WILL they, won't they?
Since the middle of May, there have been a series of discussions between the stakeholders in the Black Sea region.
The nations in these discussions (Ukraine, Turkey and Russia), along with the United Nations, have been attempting to broker an agreement.
I can imagine that these discussions would be fraught with tension as the conflict still rages on within Ukraine.
The world wants Black Sea grain to flow freely, as it will reduce the humanitarian burden in third world countries, such as the middle and eastern African nations that are reliant on imported grain.
The expectations of Ukraine's opening have been one-factor placing pressure on the market over the past two months.
Luckily, Australian wheat has weathered the storm (so far), with the market not falling as fast.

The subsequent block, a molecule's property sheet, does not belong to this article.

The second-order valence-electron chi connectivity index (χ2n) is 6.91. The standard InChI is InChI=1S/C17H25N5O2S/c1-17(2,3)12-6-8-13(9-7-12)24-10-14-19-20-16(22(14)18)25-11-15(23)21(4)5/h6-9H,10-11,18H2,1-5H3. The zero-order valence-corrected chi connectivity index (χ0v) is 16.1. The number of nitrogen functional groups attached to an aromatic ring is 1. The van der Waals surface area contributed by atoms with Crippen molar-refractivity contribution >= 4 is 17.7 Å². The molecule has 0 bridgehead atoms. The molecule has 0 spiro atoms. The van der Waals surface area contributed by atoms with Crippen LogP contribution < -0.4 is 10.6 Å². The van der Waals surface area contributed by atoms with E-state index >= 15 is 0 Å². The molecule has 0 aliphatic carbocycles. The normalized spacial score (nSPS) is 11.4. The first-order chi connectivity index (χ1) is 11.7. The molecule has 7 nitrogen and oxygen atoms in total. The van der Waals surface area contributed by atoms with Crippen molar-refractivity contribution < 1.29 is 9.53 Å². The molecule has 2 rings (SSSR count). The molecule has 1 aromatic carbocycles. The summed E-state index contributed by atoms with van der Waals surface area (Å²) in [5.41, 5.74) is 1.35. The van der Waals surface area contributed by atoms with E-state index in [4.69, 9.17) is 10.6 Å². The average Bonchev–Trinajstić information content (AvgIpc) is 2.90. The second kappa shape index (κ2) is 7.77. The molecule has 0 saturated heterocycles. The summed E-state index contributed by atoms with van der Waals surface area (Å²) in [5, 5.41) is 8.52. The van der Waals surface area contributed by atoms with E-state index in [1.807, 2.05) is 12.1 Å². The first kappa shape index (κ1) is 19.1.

The export of grain from Ukraine has been massively affected by the lack of access to the sea.
This has relegated exports to the road and rail network into Europe, with the unintended consequences of the neighbouring countries having their supply chains pushed to capacity.
By looking at the data available through our partners at AgFlow, we can see the volume of grain being exported from Russia.
Note the United States Department of Agriculture has Russia exporting 40 million metric tonnes in 2022/23.
The agreement will see exports start from Ukraine under a sea ceasefire and with assistance from the Turkish navy (a North Atlantic Treaty Organisation member).
The additional supply coming onto the market from Ukraine could pressure markets, however, we would like to see the mechanics of this agreement and how it works in practice.
There will still be nervous shipowners, and insurance is likely an issue without solid assurances from all parties.
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